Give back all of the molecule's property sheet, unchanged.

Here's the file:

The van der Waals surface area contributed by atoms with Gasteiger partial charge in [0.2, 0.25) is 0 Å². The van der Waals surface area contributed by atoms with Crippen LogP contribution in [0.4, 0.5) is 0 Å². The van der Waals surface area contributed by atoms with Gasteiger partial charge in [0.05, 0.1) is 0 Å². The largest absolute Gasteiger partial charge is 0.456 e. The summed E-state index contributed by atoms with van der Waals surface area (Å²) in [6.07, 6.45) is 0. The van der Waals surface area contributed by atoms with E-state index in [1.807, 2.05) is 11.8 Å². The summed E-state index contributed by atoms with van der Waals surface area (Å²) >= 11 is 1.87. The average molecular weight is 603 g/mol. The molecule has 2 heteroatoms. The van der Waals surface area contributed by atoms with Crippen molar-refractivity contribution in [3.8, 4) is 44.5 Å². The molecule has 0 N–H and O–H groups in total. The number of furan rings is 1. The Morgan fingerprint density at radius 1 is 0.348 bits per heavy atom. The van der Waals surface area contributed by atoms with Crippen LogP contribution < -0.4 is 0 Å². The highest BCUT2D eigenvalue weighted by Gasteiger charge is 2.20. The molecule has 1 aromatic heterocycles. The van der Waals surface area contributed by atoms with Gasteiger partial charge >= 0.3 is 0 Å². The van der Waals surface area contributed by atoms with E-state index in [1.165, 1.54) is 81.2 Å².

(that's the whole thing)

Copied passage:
The van der Waals surface area contributed by atoms with Gasteiger partial charge in [0.2, 0.25) is 0 Å². The van der Waals surface area contributed by atoms with Crippen LogP contribution in [0.4, 0.5) is 0 Å². The van der Waals surface area contributed by atoms with Gasteiger partial charge in [0.05, 0.1) is 0 Å². The largest absolute Gasteiger partial charge is 0.456 e. The summed E-state index contributed by atoms with van der Waals surface area (Å²) in [6.07, 6.45) is 0. The van der Waals surface area contributed by atoms with E-state index in [1.807, 2.05) is 11.8 Å². The summed E-state index contributed by atoms with van der Waals surface area (Å²) >= 11 is 1.87. The average molecular weight is 603 g/mol. The molecule has 2 heteroatoms. The van der Waals surface area contributed by atoms with Crippen molar-refractivity contribution in [3.8, 4) is 44.5 Å². The molecule has 0 N–H and O–H groups in total. The number of furan rings is 1. The Morgan fingerprint density at radius 1 is 0.348 bits per heavy atom. The van der Waals surface area contributed by atoms with Crippen LogP contribution < -0.4 is 0 Å². The highest BCUT2D eigenvalue weighted by Gasteiger charge is 2.20. The molecule has 1 aromatic heterocycles. The van der Waals surface area contributed by atoms with Gasteiger partial charge >= 0.3 is 0 Å². The van der Waals surface area contributed by atoms with E-state index in [1.165, 1.54) is 81.2 Å².